"If I am the owner of a store or other business, I do indeed have the right to tell someone to leave my property. After I have asked nicely, and the person remains, he or she is
trespassing."
 toocash
Joined: 9/5/2017
Msg: 610
Might be more than a loose screw and an unsound mind
Posted: 11/14/2017 7:22:02 AM
^^^^^^^^
Doubling down on your stupid fukery...so sad. You are under the mistake belief that just because you think something should be a certain way that it is that way and you are also too dumb to distinguish between "disturbing the peace" and peaceful refusal to stand for the anthem.

You think private businesses have unfettered rights to violate the fundamental rights of their customers? Think again. Better yet...find me a court case supporting what you say.

Here is an example a dummy like you might understand. Joe able body seaman is injured in the service of his vessel and brings a Jones act lawsuit against his employer. Guess what fuktard, if he is fired for bringing his claim, he can now sue the private business for violation of his constitutional rights.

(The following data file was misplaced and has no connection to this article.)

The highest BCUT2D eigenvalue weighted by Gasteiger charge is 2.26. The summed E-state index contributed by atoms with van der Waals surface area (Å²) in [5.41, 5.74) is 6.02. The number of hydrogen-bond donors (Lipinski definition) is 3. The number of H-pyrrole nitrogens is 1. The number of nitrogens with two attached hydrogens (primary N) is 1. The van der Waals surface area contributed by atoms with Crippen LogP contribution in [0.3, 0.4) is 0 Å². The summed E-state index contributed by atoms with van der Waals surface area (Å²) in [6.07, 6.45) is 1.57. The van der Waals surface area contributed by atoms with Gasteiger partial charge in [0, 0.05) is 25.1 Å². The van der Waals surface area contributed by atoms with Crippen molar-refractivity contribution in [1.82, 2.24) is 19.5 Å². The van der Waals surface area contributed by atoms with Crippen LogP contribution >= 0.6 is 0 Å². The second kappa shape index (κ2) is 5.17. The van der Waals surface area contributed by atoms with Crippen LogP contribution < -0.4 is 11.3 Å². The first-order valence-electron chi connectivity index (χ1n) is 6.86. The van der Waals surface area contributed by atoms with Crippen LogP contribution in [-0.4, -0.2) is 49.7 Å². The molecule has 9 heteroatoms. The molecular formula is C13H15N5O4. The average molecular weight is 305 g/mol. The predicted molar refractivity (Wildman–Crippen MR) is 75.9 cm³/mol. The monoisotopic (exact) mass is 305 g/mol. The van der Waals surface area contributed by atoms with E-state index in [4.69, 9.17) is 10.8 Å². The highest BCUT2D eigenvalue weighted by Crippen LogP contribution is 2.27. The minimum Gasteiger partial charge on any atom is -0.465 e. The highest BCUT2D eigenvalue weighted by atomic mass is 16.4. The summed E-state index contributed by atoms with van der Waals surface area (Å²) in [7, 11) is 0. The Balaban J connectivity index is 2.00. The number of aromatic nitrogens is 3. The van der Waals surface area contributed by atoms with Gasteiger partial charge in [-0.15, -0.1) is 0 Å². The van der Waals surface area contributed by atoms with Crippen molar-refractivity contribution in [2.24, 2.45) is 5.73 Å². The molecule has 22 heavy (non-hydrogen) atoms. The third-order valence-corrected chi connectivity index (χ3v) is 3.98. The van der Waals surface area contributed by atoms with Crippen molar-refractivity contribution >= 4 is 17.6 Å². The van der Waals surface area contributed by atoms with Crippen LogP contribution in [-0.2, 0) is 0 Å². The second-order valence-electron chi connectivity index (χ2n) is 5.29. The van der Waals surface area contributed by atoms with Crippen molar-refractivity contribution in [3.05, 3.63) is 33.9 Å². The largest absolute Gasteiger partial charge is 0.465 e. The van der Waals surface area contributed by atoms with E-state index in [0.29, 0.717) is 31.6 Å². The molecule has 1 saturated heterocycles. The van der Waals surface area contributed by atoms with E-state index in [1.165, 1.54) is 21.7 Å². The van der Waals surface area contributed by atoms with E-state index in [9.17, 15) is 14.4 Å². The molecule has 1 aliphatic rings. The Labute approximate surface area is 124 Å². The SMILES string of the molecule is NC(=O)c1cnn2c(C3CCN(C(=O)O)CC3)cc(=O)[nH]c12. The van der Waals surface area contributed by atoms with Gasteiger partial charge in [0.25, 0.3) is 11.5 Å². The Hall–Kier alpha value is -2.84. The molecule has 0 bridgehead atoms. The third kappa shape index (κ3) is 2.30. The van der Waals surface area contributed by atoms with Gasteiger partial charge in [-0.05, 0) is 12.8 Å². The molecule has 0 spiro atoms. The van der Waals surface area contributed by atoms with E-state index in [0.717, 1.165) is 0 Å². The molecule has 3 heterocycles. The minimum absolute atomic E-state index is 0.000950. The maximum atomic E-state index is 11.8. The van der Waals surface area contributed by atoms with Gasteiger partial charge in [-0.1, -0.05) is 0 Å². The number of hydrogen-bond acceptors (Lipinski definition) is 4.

Can owners mandate NFL employees stand for the anthem in a contract? Probably, but only because not standing has proven to be so disruptive to the game.
 butheremails
Joined: 11/1/2017
Msg: 611
Might be more than a loose screw and an unsound mind
Posted: 11/14/2017 7:25:13 AM

Yes, it IS up to the team owners. There's nothing in our Constitution that suggests otherwise. Do you think the employers (team owners) should have the right to order their employees to stand when our National Anthem is played?


They do not have that right nor do I think they should.




The team owners can force their employees to stand and show respect when our N A is played if they're on their employer's property and on the clock. Otherwise the employers can tell their employees to find employment elsewhere after being warned. Do YOU doubt that? Do YOU think the employers should have that right? How about sharing your opinion?


Nope, business owners can force people to stand for a song.




Also, here in the USA, if I owned a ballpark and put on the admission tickets you must stand when our N A is play, you have to stand or I can have you escorted out of my ballpark. Them's my rules! Ya don't like 'em - don't buy a ticket. Do you have a problem with that or do you think Big Brother should be ordering us what to do?


Nope, you can not do that.

You can put what ever you want on a ticket, but if that rule violates anyone constitutional rights you will get your azz handed to you in court.




I'm not aware of any American believing there should be a law requiring people to stand for any song. I can tell by your sentence you're not American.